1. Prayer and meditation are totally unrelated.

2. Using SAT logic – Personal prayer is to personal yoga practice as fellowship is to group practice.

3. Wait, they do “prayer hands” in yoga?

4. Peace be with you, and also om shanti.

5. Liturgy in Latin is logical, but speaking in Sanskrit is silly.

6. Catholic Mass’s stand-up-kneel-sit-stand-kneel-sit ritual does not remind me of forward-fold-chaturanga-updog-downdog vinyasa at allllll

7. There are roughly 20,000 Christian saints versus 33 to 330 million (depending on the source) Hindu gods.

8.  Jesus said, “I and my Father are one” (John 10:30), but yogis say So ham, ham sa (“That is I and I am that”).

9.  The body is your temple (1 Cor 6:19), but in yoga the body is your – oh ok, ya – your temple.

10.  Ultimately, for Christians, life is not supposed to be about the one here on earth, but the unending Kingdom of Heaven.  For yogis, life is not about this life, but about attaining infinite enlightenment.   Thus, as Christians we can live as if in the Kingdom now (Luke 17:21), or as yogis live through knowing that enlightenment is already within us. Moreover, Christians know that our physical life is short and fleeting, yet no less precious because of that brevity; Heaven is where it’s at ‘cause it’s where our souls go after we die.  And us yogis, well, we believe our souls transcend our physical bodies and go on living even after we “die,” too.

Bonus #11.  Take a look at a rosary and a set of mala beads. Although construction can differ by faith, generally speaking a rosary has 108 “beads” and, well, so do malas.

By now, I hope you sensed the tone of the article and identified my attempt to address this sometimes sticky issue from a framework of open-mindedness and humor.  I am a Christian yogini and mean absolutely no disrespect to anyone’s faith or philosophy.  I have simply found the similarities I sarcastically described above in Christian faith and yogic practice more and more as I continue to evolve within my personal practice, teach yogi students, and embrace being a life-long student.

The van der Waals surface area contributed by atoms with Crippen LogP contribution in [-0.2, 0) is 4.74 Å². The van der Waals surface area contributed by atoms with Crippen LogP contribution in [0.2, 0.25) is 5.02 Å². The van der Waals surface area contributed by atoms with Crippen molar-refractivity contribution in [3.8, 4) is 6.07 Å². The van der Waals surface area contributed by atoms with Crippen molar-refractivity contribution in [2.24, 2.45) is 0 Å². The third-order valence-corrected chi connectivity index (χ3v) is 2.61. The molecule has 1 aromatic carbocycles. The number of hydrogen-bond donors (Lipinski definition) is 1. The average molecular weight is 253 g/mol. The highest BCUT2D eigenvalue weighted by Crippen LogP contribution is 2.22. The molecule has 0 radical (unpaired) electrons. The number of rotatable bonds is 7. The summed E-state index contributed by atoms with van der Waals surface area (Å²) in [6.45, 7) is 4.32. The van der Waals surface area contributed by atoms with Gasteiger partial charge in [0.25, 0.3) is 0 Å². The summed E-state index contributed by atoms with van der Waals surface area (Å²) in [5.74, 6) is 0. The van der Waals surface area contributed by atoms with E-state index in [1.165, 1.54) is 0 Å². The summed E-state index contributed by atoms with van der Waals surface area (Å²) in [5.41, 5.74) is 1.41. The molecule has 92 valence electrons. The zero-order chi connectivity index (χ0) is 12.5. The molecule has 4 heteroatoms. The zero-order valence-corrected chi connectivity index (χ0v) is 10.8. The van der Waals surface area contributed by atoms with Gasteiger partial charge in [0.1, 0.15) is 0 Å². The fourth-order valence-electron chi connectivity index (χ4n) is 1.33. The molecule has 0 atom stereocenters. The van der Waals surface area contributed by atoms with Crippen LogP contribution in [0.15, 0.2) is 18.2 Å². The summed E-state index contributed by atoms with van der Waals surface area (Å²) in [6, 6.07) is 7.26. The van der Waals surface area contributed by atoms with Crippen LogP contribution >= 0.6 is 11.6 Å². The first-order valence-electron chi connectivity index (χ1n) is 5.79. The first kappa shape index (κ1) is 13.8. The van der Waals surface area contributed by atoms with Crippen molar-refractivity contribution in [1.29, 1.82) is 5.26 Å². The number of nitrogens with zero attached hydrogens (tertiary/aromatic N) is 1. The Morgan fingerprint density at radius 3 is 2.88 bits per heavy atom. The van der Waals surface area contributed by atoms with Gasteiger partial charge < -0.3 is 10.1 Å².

During my intensive yoga teacher training in Nosara, Costa Rica, I found that my perception of Christ changed from the beginning of training to the end.  I did not believe in Jesus less after reading the Sutras of Patanjali; rather, I believed in Him more, but differently so. My understanding of Jesus, Christ, God, Father, Mother Earth, and Energy was one that grew, deepened, and matured.  By investigating Jesus’ life and teachings through a yogic lens, and by comparing Biblical texts and sutras side by side, I discovered elements of my own faith that had lain dormant until that point.  It was a gift beyond one I could have ever imagined.  And so, my hope is for each of us to follow the path before our feet, and for us to never block the path of others.  Let us allow our spirituality to be our own, open our minds, just roll with it, give love, and smile. 🙂

Ultimately we must accept that “there are things you cannot understand, and you must learn to live with this.  Not only must you learn to live with this, you must learn to enjoy this.” Donald Miller, contemporary Christian author, from his book Blue Like Jazz.


*written September, 2012
* photo of cross taken November 2009, Bariloche Patagonia Argentina, during my South American extravaganza with my best friend.
* photo of mala beads taken by USAF MSgt Chris Eder, ret, yoga instructor, with Tiger Eye and Amber for focus for me. 🙂